The many Sunsets that always seem to promise a better tomorrow if we could just hold on another day. I think I took over a hundred pictures of Sunsets and each one seem to have a special color or feature about it. It is good for us to be reminded by God that he can make a beautiful sky pictures, when we need a lift after a trying day.
I can go on and on about the blessing of this past year, but everyone has their own if they will just take the time to dwell on them. My many thanks to those who have taken the time to read my wondering thoughts and enjoy West Texas thru my pictures. John Tucker
Posted in Farm Life, Historical Events, Photography, Sunsets, Wildflowers
Tagged Corn, Cotton, Farmers, John Tucker, Photography, Snow, Sorghum, Sunsets, West Texas Blessings, Wildflowers
I got up this morning to go feed the animals at the office and notice the snow was deeper than I had thought. No to be deterred I went right on to my pickup.
The snow was about six to eight inches deep on my windshield, but I was able to clear enough of to see out. It didn’t want to move, but when I switched it to limited slip with the rear tires I was able to back out and get turned toward the mail box. It took a few runs at it , but finally got to going forward again.
Yes that’s the Mailbox laying on the ground. when I started forward it kept sliding to the south. I kept running at it till it slipped sideways up against the mailbox. I got out and layed it down to try and get past it. Insult to injury it was stuck right there and would not move. Looks like I’m going to have to be pulled out and everyone will know about my lack of judgement.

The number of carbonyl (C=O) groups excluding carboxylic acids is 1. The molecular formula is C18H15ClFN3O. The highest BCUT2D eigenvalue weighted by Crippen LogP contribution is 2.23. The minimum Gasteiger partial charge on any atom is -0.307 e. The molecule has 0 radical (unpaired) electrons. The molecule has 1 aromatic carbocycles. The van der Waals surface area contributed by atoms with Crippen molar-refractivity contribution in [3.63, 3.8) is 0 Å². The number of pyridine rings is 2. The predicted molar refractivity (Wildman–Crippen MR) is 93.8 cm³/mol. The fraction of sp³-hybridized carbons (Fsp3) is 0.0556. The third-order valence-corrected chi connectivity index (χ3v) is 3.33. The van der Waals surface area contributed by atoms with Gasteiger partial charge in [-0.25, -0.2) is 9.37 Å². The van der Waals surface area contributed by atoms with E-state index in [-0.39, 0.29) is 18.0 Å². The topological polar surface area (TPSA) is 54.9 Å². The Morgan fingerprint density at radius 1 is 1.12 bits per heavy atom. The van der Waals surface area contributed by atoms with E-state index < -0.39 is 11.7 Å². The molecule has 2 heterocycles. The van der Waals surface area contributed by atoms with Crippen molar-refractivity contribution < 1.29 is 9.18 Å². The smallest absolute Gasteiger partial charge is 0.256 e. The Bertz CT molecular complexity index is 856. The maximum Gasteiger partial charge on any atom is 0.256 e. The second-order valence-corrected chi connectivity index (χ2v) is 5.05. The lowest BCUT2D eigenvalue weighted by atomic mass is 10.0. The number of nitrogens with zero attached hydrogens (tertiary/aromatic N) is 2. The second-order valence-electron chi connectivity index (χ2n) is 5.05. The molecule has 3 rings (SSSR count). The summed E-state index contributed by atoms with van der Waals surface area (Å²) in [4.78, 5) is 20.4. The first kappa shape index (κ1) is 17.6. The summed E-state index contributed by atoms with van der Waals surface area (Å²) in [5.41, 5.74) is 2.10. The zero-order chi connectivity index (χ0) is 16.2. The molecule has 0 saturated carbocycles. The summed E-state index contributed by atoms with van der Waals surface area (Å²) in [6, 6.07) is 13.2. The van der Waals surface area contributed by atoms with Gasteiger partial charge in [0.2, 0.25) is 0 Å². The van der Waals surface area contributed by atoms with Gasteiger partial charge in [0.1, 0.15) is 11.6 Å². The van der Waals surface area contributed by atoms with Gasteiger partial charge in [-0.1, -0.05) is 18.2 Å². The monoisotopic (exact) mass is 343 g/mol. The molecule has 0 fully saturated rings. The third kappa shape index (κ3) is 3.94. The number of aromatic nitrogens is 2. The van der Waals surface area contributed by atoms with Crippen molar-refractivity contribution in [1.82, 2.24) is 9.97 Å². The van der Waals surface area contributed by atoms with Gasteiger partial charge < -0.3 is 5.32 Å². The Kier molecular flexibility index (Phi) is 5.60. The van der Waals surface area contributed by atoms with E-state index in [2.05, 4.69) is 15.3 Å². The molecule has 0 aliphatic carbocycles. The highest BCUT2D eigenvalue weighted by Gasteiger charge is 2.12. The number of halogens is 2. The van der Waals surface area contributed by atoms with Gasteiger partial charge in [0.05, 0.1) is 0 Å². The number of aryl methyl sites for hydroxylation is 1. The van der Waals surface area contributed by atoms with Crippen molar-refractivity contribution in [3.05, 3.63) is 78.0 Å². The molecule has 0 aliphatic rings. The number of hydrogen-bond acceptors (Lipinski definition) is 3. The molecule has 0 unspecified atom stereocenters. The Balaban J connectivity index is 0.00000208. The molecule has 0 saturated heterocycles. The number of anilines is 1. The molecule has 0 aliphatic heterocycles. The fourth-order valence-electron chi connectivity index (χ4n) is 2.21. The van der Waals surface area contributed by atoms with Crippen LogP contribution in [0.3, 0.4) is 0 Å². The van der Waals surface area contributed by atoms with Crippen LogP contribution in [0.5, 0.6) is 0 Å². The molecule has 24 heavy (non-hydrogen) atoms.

It still is a wonderful blessing to have a November snow and any moisture is considered a blessing at this time of year. We had ice yesterday and many wrecks on the Plains from it. Thank the Lord for the snow and a nice warm house to live in. It will warm up soon and I needed to move that Mailbox back anyway. John Tucker
We had our first hard blow yesterday and the Tumbleweeds were on the move. You can see from the picture they really built up on the fences by the elevator. The ditches held some that had jumped the fence, but couldn’t keep moving when they got below the wind.
On dry years they will come up when nothing else will germinate. Here they were trying to water their Milo crop and the Tumbleweeds just out grew it. They sprayed this field, but you can see several were to big to kill.
This field had them really bad. The combine cut some of the tops out of them, but it is only a matter of time till they turn loose with the next big wind and start their rolling across the Plains.
We had a few build up in the yard. I set them free this morning not wanting to be selfish and not share them with those down wind. Even the Dogs thought they were being invaded yesterday when the really got to rolling.
If anyone has an idea on what to do with Tumbleweeds that would make them useful be sure and let us known. We will have a good supply before this year is out. John Tucker
“Blue Boy” has taken the Tucker house by storm. He’s not interested in anything except getting petted. When you take him out for a walk his first thought is to get Jeanette so she can pet him. He just lays over on you and shuts his eyes.
He thinks if he can brace against you that he gets more coverage on the petting from” Old Folks” that don’t bend over so well any more. I try not to encourage this as he might knock me down when it gets icy and cold this winter.
He wants everyone to know he can set still when need be and smiles for the camera. “He wouldn’t bite a biscuit” is what I tell people when they see him charging up to be petted. Just wanted to warn folks about this dog that has taken up with the Tucker’s.
Got a request to write more about the dogs and thought I’d pass this on for my story today. John Tucker